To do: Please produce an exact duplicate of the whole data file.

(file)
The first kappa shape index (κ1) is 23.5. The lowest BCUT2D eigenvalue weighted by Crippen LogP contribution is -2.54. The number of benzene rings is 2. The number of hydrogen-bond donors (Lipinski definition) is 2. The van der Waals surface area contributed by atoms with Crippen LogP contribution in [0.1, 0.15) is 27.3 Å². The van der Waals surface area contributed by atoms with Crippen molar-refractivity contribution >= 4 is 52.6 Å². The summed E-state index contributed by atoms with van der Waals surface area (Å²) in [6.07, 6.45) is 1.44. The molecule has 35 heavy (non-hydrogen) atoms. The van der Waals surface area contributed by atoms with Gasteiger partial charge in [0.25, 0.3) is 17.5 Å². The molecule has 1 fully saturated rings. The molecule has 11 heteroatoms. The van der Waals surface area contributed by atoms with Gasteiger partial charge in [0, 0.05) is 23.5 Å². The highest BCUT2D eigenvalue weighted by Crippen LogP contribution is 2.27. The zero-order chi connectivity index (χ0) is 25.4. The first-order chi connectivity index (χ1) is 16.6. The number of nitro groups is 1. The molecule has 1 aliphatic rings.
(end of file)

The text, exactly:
The first kappa shape index (κ1) is 23.5. The lowest BCUT2D eigenvalue weighted by Crippen LogP contribution is -2.54. The number of benzene rings is 2. The number of hydrogen-bond donors (Lipinski definition) is 2. The van der Waals surface area contributed by atoms with Crippen LogP contribution in [0.1, 0.15) is 27.3 Å². The van der Waals surface area contributed by atoms with Crippen molar-refractivity contribution >= 4 is 52.6 Å². The summed E-state index contributed by atoms with van der Waals surface area (Å²) in [6.07, 6.45) is 1.44. The molecule has 35 heavy (non-hydrogen) atoms. The van der Waals surface area contributed by atoms with Gasteiger partial charge in [0.25, 0.3) is 17.5 Å². The molecule has 1 fully saturated rings. The molecule has 11 heteroatoms. The van der Waals surface area contributed by atoms with Gasteiger partial charge in [0, 0.05) is 23.5 Å². The highest BCUT2D eigenvalue weighted by Crippen LogP contribution is 2.27. The zero-order chi connectivity index (χ0) is 25.4. The first-order chi connectivity index (χ1) is 16.6. The number of nitro groups is 1. The molecule has 1 aliphatic rings.